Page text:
Senior Wandering: Signs and Prevention Methods
As much as we like to encourage our loved ones to get moving and stay healthy, sometimes seniors can be a little more mobile than they should be. For those with Alzheimer’s or another form of dementia, senior wandering can be a challenge for caregivers and requires the utmost attention. According to the Alzheimer’s Association, six in 10 people with dementia are prone to wandering — putting them at a higher risk of mental and physical distress, and even sustaining an injury. Seniors who wander do so for a variety of reasons and to varying levels of success, so understanding the basics of this aspect of Alzheimer’s and dementia can help caregivers avoid difficulties and other potential safety issues for their loved ones.
Senior Wandering: Is My Loved One Prone to it?
What may seem like just a casual stroll can quickly turn into a risk-laden walk for someone with dementia. And while staying physically mobile is important for seniors, considering the signs of wandering will help to understand how best to support your senior loved one.
Even for those in the early stages of conditions like Alzheimer’s and dementia, seniors can become disoriented and confused. This may be somewhat shocking to caregivers and other family members, especially if a senior individual appears lost in their own home or in extremely familiar environments. Some general signs that may indicate a senior is at risk of wandering include:
- Returning from routine walks or drives later than usual
- Wants to “go home” even at their own residence
- Repetitive pacing or aimless, restless movement
- Difficulties with finding familiar places like the bathroom, bedroom, etc.
- Attempting chores without ever completing them (losing focus)
- Asks the whereabouts of friends or family without context
As mentioned, discouraging seniors from getting up and moving can be equally as detrimental to one’s health as wandering as a result of Alzheimer’s or dementia — it all comes down to caregiver attentiveness and supervision.
Considering that most people with dementia are inclined to stay within familiar settings and boundaries, managing senior wandering inside the home is a good place to start. If someone is already receiving care for their condition, it’s likely that they’ve been leading a daily routine with structured activities. This helps to create a sense of rhythm in someone’s life that they can rely on — even if things become confusing or disorientation ensues.
Some people wander in an attempt to meet their basic needs such as reaching the bathroom, eating, drinking, or searching for something in their home. The problem is that dementia can prevent seniors from staying on task, causing them to pace or circle an area to no avail. It’s the duty of caregivers to facilitate a steady routine that can ensure these needs are met, while helping a senior feel as though they are in a safe and familiar environment — at times much easier said than done.
Of course, striking the right balance between a proper living space and a secure environment can be tricky for those seniors prone to wandering. You want a home to feel dignified and inviting to a person, while taking care to install things like locks, perhaps childproof doorknobs, or even devices that emit sounds when doors or windows are opened. Sure, it can feel like you’re overdoing it, but consider what dangers might arise should your loved one wander off without the supervision they need — such scenarios are rather unthinkable. Similarly, it’s important that those with dementia be supervised even in a home environment with the right amount of security.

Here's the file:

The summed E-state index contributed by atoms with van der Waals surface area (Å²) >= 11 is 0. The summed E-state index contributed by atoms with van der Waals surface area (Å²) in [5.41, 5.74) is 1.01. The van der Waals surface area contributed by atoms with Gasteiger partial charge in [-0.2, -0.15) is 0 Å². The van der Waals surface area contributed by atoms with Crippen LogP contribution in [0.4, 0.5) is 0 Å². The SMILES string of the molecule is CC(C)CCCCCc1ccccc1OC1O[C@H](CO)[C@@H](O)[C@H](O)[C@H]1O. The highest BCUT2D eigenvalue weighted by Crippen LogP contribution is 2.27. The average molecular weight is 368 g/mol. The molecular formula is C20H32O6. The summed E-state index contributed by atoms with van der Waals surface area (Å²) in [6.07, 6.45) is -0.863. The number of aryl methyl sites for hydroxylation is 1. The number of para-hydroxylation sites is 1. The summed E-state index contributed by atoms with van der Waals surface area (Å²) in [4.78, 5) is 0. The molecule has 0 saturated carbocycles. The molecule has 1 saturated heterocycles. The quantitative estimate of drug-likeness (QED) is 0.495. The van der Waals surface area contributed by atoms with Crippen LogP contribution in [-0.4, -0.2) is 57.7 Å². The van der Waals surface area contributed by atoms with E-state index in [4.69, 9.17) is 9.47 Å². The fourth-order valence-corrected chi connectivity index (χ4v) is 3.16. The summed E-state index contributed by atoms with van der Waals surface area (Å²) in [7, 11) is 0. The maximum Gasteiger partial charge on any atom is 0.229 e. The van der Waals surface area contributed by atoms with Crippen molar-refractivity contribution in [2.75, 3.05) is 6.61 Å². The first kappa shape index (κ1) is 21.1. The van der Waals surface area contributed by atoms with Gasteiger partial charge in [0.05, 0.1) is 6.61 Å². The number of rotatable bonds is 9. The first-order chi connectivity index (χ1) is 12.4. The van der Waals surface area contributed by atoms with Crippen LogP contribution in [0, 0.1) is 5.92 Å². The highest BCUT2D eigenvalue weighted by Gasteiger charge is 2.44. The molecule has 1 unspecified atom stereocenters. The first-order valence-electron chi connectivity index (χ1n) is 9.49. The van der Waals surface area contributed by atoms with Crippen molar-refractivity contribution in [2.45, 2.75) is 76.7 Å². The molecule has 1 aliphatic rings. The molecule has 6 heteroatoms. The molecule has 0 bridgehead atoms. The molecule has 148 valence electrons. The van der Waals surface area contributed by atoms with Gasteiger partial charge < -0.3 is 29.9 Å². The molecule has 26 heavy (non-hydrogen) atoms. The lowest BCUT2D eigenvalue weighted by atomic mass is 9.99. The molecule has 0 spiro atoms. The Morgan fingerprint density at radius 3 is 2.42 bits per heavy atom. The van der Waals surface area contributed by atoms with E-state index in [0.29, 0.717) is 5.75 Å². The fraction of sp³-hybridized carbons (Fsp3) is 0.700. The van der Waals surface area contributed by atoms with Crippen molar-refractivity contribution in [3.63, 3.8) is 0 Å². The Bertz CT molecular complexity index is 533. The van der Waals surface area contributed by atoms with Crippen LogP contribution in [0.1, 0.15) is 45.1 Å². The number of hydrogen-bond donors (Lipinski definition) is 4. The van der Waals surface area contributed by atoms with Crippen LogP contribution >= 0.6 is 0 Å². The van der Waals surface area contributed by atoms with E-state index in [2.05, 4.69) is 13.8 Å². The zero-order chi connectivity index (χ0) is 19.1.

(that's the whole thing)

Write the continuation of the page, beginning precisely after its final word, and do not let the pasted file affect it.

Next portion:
Senior Wandering While Venturing Out
With a properly designed and supervised home environment, the next step is understanding the challenges involved with things like transportation and venturing out into public spaces. Although someone with dementia may petition their caretakers to allow them to go for a quick drive or walk, it’s not quite that simple.
Again, this will come down to planning how your senior will be getting to their appointments, seeing friends and family, or just getting some fresh air. As much as we’d like to give our loved ones the independence they deserve, the risk of allowing them to get themselves from point A to B just stops being feasible with dementia at a certain point. Don’t wait until someone gets lost as a result of wandering — instead consider the following:
- Keep an emergency call list: Should a loved one wander off, keep a list of the potential places they might be inclined to go — whether that means the homes of friends and family, restaurants, or other places in the community.
- Maintain a recent, close-up photo and current medical information to give the police for easier identification.
- Consider buying a piece of ID jewelry or an electronic tracking device to quickly and accurate hone in on a person’s location.
- Wandering generally follows the person’s dominant hand in terms of the direction they choose to travel — knowing this may help guide a search party’s efforts.
If your senior loved one does wander off, begin search-and-rescue efforts immediately. Call “911” and report that a “vulnerable adult” with Alzheimer’s is missing, prompting a Missing Report to be filed. Additionally, if the person is equipped with a MedicAlert®+ Alzheimer's Association Safe Return® device, call 1.800.625.3780 to initiate a response here as well. 94% of cases of a senior wandering result in the person being found within 1.5 miles of the location they left from, and yet it’s important to consider all the options as to where a loved one might have gone.
Hopefully, you’ll never have to deal with having a loved one wander off, however, properly preparing for the event will help with their safe return. Dementia and Alzheimer’s can be a debilitating disease – the more you know the better you’ll be!